Members of the Los Angeles Civil Service Commission voted unanimously Thursday to replace the test the city uses to hire new firefighters, the latest change to a selection process that Mayor Eric Garcetti has struggled to reform in his bid to root out nepotism and diversify the department's rank and file.
The five-person civilian board approved outsourcing the written firefighter exam to Burbank-based PSI Services, which will charge applicants $69 to enter next year's round of hiring, scheduled to be announced on Friday.
Personnel Department officials testified that the private company will deliver a superior computerized test and reduce the burden on city workers who have struggled to manage the massive pool of applicants routinely seeking coveted slots in the Los Angeles Fire Department.
Soon after, the mayor retooled the process, vowing to introduce more women and minorities to the ranks of an agency that remains primarily white and overwhelmingly male.
More than a year later, with those reforms showing little progress toward the mayor's goals, city officials changed the system again Thursday.
Next year, all applicants must take the new written test with PSI Services and pay to take the test, which previously was administered for free. Those who pass will be entered in a lottery, with a limited number of winners selected to move on to a rigorous screening process that includes a background check, scored interview and other exams.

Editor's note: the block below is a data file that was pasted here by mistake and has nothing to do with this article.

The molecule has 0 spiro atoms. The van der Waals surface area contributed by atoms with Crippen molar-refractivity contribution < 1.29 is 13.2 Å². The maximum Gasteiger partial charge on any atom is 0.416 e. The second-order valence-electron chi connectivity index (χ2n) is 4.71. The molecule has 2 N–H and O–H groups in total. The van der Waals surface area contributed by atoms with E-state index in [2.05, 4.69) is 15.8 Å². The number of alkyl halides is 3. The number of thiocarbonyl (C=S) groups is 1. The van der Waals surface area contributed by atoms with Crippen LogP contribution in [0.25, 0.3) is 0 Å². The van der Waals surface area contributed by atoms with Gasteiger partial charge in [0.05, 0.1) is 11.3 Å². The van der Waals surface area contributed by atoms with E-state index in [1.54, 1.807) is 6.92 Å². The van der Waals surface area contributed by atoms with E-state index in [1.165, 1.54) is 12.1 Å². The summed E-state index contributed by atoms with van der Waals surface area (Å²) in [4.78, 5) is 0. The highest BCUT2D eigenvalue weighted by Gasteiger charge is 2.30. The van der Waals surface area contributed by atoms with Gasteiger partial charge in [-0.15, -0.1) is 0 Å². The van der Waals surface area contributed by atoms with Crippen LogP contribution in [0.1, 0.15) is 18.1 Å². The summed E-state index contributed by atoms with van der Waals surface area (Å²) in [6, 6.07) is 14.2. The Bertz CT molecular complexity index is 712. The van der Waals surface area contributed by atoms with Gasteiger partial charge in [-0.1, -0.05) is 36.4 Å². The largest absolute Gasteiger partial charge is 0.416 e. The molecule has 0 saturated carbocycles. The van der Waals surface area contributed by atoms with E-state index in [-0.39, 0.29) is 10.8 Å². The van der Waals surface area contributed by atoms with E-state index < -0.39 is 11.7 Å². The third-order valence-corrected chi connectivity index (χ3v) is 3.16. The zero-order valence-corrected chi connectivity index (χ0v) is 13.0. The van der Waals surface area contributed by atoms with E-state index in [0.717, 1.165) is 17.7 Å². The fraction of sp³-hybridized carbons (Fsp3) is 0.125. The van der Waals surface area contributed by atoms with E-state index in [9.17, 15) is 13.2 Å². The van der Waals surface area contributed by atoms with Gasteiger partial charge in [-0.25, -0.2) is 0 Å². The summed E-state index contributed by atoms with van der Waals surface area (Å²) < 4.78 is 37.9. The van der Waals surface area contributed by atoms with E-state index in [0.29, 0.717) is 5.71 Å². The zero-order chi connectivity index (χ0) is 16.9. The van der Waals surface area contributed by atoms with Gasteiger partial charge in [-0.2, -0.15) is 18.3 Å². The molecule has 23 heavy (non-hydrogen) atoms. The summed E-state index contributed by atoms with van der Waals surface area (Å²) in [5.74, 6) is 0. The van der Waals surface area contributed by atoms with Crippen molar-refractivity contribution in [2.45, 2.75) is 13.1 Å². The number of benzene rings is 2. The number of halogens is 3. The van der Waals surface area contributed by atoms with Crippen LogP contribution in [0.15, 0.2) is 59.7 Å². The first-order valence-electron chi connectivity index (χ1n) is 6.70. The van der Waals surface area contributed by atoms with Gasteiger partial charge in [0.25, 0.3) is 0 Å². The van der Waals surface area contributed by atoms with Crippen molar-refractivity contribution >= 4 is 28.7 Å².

The move to charge for the written exam drew protests from Capt. Cheyane Caldwell, a leader in the Stentorians, a group representing the city's black firefighters.
"It's an issue for kids in the inner city to come up with $10 to buy lunch," Caldwell said. "Now they got to come up with $69 to take this exam? That's an issue."
After Thursday's vote, Caldwell predicted that putting a price tag on the test will reduce the number of applications from the disadvantaged groups the LAFD is trying to attract.
City officials said that stepped-up recruitment efforts aimed at attracting those minorities, as well as 400 vouchers set aside to cover testing costs for people in poverty, will help address the issue.
"No one who wants to take the test [will be] turned away because they cannot pay the fee," Garcetti said in a statement released late Thursday. "We will continue to innovate to meet our goals of hiring more women and people of color — and will make changes if reforms fail to show results."
Several commissioners expressed reservations about approving the new fees, but all ultimately voted to send the plan ahead.
"I want to trust the system," said Nancy McClelland, the board's vice president. "But I'm not completely comfortable."